The 1981 discovery of ribozymes showed RNA can be both genetic material (like DNA) and a biological catalyst (like enzymes). This led to the RNA world hypothesis, in which RNA acts in the evolution of prebiotic self-replicating systems.
Investigators studying the origin of life have produced ribozymes in the laboratory that can catalyze their own synthesis under certain conditions, such as an RNA polymerase ribozyme. Improved variants of the "Round-18" polymerase ribozyme have been developed. "B6.61" is able to add up to 20 nucleotides to a primer template in 24 hours, until it decomposes by cleavage of its phosphodiester bonds. The "tC19Z" ribozyme can add up to 95 nucleotides with great accuracy.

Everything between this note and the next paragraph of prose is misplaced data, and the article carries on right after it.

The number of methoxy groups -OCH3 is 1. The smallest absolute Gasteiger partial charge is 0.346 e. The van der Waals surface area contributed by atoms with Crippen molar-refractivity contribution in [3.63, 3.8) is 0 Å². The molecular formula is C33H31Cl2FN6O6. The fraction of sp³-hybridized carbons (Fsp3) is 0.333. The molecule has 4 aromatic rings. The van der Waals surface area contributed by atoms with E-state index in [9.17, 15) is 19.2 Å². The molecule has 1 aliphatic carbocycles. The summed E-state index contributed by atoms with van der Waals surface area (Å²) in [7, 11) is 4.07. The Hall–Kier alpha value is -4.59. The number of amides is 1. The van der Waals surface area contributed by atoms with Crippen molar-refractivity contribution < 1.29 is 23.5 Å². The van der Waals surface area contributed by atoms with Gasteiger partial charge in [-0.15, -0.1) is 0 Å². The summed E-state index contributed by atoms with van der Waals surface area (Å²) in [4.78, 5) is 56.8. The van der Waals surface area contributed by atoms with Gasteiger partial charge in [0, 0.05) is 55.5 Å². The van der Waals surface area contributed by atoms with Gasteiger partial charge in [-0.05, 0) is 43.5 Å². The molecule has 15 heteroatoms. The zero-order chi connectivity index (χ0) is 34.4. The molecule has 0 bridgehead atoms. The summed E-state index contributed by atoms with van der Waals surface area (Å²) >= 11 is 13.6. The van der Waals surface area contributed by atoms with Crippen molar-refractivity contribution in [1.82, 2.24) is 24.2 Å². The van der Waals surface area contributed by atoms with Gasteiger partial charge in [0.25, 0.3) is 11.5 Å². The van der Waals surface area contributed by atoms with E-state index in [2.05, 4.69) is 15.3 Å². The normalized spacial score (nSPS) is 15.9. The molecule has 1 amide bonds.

History[change | change source]
References[change | change source]
- Johnston W.K. et al 2001. "RNA-catalyzed RNA polymerization: accurate and general RNA-templated primer extension". Science 292 (5520): 1319–1325. doi:10.1126/science.1060786. PMID 11358999.
- Zaher H.S. & Unrau P.J. 2007. "Selection of an improved RNA polymerase ribozyme with superior extension and fidelity". RNA 13 (7): 1017–1026. doi:10.1261/rna.548807. PMC 1894930. PMID 17586759.
- Wochner A. et al 2011. "Ribozyme-catalyzed transcription of an active ribozyme". Science 332 (6026): 209–212. doi:10.1126/science.1200752. PMID 21474753.
- Hean J. & Weinberg M.S. 2008. "The hammerhead ribozyme revisited: new biological insights for the development of therapeutic agents and for reverse genomics applications". In Morris KL. RNA and the regulation of gene expression: a hidden layer of complexity. Norfolk: Caister Academic Press. ISBN 1-904455-25-5.
- Woese, Carl 1967. The genetic code. New York: Harper and Row.
- The Nobel Prize in Chemistry 1989 was awarded to Thomas R. Cech and Sidney Altman "for their discovery of catalytic properties of RNA".